Idiomatic way to store "(at most) one of each variant" in an inner collection


#1

Hi, I’d like to store multiple kinds of data, keyed against an ID. Paraphased, a single ID maps to n different kinds of data. For example:

#[derive(Debug)]
struct Object {
    data: HashMap<MyId, Vec<Data>>
}

#[derive(Debug)]
enum Data {
    Foo(FooData),
    Bar(BarData),
}

However, using a Vec as the inner collection, there’s no type imposed guarantee that there could be multiple Foos or multiple Bars in there.

Is it good design to do the following, and later on iterate over data.get(&id)?.values()?

#[derive(Debug)]
struct Object {
    data: HashMap<MyId, HashMap<DataVariant, Data>>
}

#[derive(Debug)]
enum Data {
    Foo(FooData),
    Bar(BarData),
}

#[derive(Debug)]
enum DataVariant {
    Foo,
    Bar,
}

Sub question, are there different approaches between:

  • There must be one of each variant
  • There can be zero or one of each variant

#2

Why not using a HashSet / BTreeSet instead of the Vec? You have to implement Hash + Eq / Ord for your enum though.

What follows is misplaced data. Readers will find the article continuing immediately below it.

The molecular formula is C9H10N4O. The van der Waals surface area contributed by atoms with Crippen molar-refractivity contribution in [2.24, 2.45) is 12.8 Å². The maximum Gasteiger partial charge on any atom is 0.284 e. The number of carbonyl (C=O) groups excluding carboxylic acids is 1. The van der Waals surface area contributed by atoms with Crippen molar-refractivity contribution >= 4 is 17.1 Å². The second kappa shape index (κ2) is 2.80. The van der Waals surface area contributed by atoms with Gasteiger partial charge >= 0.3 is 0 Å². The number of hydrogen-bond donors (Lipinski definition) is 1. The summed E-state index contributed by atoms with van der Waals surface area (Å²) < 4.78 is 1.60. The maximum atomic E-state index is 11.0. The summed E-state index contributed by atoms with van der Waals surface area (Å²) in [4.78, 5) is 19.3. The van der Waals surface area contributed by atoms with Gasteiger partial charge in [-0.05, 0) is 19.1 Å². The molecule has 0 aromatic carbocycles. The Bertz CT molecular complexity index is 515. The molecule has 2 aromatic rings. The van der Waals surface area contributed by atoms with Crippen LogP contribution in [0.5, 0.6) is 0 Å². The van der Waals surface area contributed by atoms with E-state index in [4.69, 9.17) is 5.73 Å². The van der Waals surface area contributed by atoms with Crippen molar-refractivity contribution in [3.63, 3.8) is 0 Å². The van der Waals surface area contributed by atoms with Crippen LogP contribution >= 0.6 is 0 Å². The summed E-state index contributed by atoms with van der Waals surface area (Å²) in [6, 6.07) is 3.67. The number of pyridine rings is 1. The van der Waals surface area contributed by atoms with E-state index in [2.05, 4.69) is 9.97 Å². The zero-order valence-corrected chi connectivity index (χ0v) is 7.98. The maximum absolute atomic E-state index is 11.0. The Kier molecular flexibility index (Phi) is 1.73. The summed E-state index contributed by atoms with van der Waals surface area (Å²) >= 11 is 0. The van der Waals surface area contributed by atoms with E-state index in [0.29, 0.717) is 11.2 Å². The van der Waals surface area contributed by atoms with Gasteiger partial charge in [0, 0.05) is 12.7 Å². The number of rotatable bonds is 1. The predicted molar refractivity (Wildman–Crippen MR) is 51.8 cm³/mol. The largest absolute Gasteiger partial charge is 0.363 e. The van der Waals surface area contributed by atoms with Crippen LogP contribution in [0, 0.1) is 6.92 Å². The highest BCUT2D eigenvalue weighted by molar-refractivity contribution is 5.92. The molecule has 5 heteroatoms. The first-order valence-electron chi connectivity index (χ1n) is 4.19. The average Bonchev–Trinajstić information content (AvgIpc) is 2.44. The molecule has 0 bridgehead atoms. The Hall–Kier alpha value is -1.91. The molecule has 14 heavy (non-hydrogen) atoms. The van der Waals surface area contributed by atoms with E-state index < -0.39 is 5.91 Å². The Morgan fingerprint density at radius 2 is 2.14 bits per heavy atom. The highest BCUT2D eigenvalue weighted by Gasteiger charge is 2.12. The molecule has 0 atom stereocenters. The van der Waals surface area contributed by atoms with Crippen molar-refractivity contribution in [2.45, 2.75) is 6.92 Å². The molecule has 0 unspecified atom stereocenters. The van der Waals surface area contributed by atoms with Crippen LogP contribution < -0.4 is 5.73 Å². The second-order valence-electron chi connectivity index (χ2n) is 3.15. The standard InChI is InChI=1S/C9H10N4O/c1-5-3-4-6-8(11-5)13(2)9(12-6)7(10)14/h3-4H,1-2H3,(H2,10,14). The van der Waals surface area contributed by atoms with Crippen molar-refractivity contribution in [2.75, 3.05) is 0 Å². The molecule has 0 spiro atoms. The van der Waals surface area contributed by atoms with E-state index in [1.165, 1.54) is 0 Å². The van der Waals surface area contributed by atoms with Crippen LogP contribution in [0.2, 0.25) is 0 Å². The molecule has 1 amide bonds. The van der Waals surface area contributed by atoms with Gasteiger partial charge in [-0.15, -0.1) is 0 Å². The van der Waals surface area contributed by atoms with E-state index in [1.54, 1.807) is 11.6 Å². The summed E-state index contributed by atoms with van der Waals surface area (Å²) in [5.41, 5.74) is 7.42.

#3

oh, to clarify, it’s not a valid case to have multiple Foos with different FooData. So a Set would have the same issue. Implementing Hash + Eq is okay


#4

Why? You can implement Eq and Hash for your enum yourself, something like.

#[derive(Debug)]
enum Data {
    Foo(FooData),
    Bar(BarData),
}

use self::Data::*; // you should avoid this in libraries or production code ;)

impl PartialEq for Data {
    fn eq(&self, other: &Self) -> bool {

        match (self, other) {
            (Foo(_), Foo(_)) | (Bar(_), Bar(_)) => true,
            _ => false,
        }
    }
}

impl Eq for Data {}

impl Hash for Data {
    fn hash<H: Hasher>(&self, state: &mut H) {
        match self {
            Foo(_) => state.write_u8(1),
            Bar(_) => state.write_u8(2),
        }
    }
}

(playground)


#5

oh I see, that works – it’s messes with my mental model of what Eq means :sweat_smile:

Thank you! :bowing_man:


#6

You can use HashMap<std::mem::Discriminant, Data>


#7

typemap offers one solution to this. It removes the need for the enums, and automatically uses the type as the key.